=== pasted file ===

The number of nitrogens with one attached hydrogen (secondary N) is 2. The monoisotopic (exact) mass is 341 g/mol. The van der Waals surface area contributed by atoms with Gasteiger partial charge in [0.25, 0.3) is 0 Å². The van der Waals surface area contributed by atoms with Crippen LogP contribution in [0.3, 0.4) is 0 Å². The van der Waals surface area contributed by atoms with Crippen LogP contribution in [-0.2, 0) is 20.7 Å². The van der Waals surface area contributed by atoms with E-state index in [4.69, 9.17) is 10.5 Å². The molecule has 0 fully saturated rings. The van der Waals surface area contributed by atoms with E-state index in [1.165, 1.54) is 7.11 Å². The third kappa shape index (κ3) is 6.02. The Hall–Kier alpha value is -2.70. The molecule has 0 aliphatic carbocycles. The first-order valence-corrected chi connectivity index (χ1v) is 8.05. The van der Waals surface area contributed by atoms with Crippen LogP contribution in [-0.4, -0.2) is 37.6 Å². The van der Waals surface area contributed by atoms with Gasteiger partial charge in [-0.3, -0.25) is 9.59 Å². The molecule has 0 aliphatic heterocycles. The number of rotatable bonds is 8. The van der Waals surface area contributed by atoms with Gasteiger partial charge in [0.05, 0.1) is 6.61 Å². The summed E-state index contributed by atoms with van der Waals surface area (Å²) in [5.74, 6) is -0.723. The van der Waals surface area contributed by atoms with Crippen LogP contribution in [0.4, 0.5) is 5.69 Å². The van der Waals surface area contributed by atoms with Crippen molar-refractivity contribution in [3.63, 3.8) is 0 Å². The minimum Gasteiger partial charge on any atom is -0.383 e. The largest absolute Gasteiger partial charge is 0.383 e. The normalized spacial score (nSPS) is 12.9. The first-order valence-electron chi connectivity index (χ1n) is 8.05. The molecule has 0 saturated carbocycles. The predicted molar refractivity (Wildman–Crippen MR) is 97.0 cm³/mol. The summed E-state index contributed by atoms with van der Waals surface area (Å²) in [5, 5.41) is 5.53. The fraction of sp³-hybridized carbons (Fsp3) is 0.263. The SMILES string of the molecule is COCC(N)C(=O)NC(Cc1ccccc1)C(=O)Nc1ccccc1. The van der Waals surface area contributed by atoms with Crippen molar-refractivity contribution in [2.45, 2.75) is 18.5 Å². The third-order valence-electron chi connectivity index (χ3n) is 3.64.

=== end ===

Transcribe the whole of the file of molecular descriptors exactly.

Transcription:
The number of nitrogens with one attached hydrogen (secondary N) is 2. The monoisotopic (exact) mass is 341 g/mol. The van der Waals surface area contributed by atoms with Gasteiger partial charge in [0.25, 0.3) is 0 Å². The van der Waals surface area contributed by atoms with Crippen LogP contribution in [0.3, 0.4) is 0 Å². The van der Waals surface area contributed by atoms with Crippen LogP contribution in [-0.2, 0) is 20.7 Å². The van der Waals surface area contributed by atoms with E-state index in [4.69, 9.17) is 10.5 Å². The molecule has 0 fully saturated rings. The van der Waals surface area contributed by atoms with E-state index in [1.165, 1.54) is 7.11 Å². The third kappa shape index (κ3) is 6.02. The Hall–Kier alpha value is -2.70. The molecule has 0 aliphatic carbocycles. The first-order valence-corrected chi connectivity index (χ1v) is 8.05. The van der Waals surface area contributed by atoms with Crippen LogP contribution in [-0.4, -0.2) is 37.6 Å². The van der Waals surface area contributed by atoms with Gasteiger partial charge in [-0.3, -0.25) is 9.59 Å². The molecule has 0 aliphatic heterocycles. The number of rotatable bonds is 8. The van der Waals surface area contributed by atoms with Gasteiger partial charge in [0.05, 0.1) is 6.61 Å². The summed E-state index contributed by atoms with van der Waals surface area (Å²) in [5.74, 6) is -0.723. The van der Waals surface area contributed by atoms with Crippen LogP contribution in [0.4, 0.5) is 5.69 Å². The van der Waals surface area contributed by atoms with Crippen molar-refractivity contribution in [3.63, 3.8) is 0 Å². The minimum Gasteiger partial charge on any atom is -0.383 e. The largest absolute Gasteiger partial charge is 0.383 e. The normalized spacial score (nSPS) is 12.9. The first-order valence-electron chi connectivity index (χ1n) is 8.05. The molecule has 0 saturated carbocycles. The predicted molar refractivity (Wildman–Crippen MR) is 97.0 cm³/mol. The summed E-state index contributed by atoms with van der Waals surface area (Å²) in [5, 5.41) is 5.53. The fraction of sp³-hybridized carbons (Fsp3) is 0.263. The SMILES string of the molecule is COCC(N)C(=O)NC(Cc1ccccc1)C(=O)Nc1ccccc1. The van der Waals surface area contributed by atoms with Crippen molar-refractivity contribution in [2.45, 2.75) is 18.5 Å². The third-order valence-electron chi connectivity index (χ3n) is 3.64.